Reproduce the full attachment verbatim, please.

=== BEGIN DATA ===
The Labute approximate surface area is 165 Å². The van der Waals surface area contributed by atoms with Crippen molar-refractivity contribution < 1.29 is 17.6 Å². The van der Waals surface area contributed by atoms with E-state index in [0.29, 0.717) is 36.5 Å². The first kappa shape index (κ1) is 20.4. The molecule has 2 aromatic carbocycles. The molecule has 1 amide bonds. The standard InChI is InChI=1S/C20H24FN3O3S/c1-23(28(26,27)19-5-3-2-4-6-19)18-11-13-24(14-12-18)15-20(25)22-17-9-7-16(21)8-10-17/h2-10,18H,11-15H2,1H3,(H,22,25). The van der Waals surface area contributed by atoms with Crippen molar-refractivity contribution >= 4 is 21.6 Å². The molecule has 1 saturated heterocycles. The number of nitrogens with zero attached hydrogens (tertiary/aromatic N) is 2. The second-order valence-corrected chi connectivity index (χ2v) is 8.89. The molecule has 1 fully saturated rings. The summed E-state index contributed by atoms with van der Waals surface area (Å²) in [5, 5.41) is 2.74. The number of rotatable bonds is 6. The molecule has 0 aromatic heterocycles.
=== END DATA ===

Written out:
The Labute approximate surface area is 165 Å². The van der Waals surface area contributed by atoms with Crippen molar-refractivity contribution < 1.29 is 17.6 Å². The van der Waals surface area contributed by atoms with E-state index in [0.29, 0.717) is 36.5 Å². The first kappa shape index (κ1) is 20.4. The molecule has 2 aromatic carbocycles. The molecule has 1 amide bonds. The standard InChI is InChI=1S/C20H24FN3O3S/c1-23(28(26,27)19-5-3-2-4-6-19)18-11-13-24(14-12-18)15-20(25)22-17-9-7-16(21)8-10-17/h2-10,18H,11-15H2,1H3,(H,22,25). The van der Waals surface area contributed by atoms with Crippen molar-refractivity contribution >= 4 is 21.6 Å². The molecule has 1 saturated heterocycles. The number of nitrogens with zero attached hydrogens (tertiary/aromatic N) is 2. The second-order valence-corrected chi connectivity index (χ2v) is 8.89. The molecule has 1 fully saturated rings. The summed E-state index contributed by atoms with van der Waals surface area (Å²) in [5, 5.41) is 2.74. The number of rotatable bonds is 6. The molecule has 0 aromatic heterocycles.